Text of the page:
Thursday, November 20, 2008

Waitress: No Auto Bailout

Ordinary people like September Quinn (an extraordinary name) know something's not right with the Chrysler, Ford and GMAC. Honda's doing fine and so are the workers and the town that Honda feeds.
CNN: The success of the factory, which Honda says has built 15 million engines from scratch since it opened 23 years ago, has been spread beyond Anna, which lies in western Ohio between Dayton and Toledo.

"Honda's really helped this area as far as housing, retail sales, the restaurant business," said Tim Rogers, who has owned the Inn Between Tavern in Botkins, just up the road from Anna, for 33 years.

"People who are in here at night are also Honda employees. They have more money to spend. My business has been good since Honda came into the area."

The Inn Between's waitress is busy delivering the lunch special of breaded chicken, mashed potatoes and green beans to a stream of customers who work at different places but all seem to know one another.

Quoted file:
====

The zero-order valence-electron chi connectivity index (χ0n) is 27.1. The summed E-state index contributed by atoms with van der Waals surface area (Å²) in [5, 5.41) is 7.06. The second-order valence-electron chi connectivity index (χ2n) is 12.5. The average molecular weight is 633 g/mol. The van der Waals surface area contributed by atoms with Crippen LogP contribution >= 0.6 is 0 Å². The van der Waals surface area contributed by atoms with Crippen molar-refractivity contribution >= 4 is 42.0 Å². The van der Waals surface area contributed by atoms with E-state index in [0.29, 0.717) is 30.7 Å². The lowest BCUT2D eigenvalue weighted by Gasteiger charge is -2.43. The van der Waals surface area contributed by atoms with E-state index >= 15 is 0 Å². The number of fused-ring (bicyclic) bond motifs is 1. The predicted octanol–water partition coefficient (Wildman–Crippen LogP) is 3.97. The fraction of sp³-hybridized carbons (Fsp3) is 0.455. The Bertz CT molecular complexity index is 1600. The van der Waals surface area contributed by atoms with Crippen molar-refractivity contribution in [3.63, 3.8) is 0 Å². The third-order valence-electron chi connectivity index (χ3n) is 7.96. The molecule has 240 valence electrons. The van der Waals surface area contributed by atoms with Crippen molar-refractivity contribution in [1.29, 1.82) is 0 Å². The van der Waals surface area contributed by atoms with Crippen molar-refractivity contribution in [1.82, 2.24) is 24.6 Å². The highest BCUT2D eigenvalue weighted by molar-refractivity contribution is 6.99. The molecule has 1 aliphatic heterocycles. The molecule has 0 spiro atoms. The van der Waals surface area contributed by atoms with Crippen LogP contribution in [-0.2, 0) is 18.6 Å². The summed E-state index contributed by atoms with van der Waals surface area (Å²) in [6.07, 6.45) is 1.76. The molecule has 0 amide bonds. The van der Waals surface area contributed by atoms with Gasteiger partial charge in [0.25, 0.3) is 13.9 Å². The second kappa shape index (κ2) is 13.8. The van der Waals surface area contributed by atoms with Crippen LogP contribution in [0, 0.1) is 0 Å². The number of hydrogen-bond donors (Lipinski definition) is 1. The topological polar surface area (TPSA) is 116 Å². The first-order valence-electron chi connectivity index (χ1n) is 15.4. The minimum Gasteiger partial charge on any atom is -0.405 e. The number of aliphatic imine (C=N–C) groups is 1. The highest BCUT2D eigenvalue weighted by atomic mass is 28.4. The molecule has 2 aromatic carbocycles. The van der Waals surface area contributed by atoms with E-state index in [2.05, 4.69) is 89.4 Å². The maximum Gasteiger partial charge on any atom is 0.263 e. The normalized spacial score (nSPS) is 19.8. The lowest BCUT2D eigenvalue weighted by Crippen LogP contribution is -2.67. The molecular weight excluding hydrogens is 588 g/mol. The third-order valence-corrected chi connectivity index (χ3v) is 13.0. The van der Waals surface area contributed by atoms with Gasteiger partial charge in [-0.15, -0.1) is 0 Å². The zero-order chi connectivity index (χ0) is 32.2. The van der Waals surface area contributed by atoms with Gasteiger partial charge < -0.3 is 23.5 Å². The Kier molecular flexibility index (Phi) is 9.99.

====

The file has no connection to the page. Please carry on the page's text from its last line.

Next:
The banter is raucous and sustained, and when the conversation turns to a proposed federal bailout for U.S. automakers, there is little support for the idea.

"I don't think they should bail them out because ... obviously something's not right in the way they're running their business, and why should the American people have to bail them out if they can't figure out how to do it right?" September Quinn, the busy waitress, said after the lunch rush at the Inn Between.
Interesting, she also holds the unions accountable. She's probably right on both fronts.
Today in 100 seconds. Automakers, Uncle Ted.

"People agree with the unions because the workers want to be backed on everything, but then again, there aren't people striving to do their job better," said Quinn, whose father works at the nonunion Honda plant. "They've just got Papa Bear to back them up in any instance, and they keep their job. And you can do that, but I don't know at the cost of what."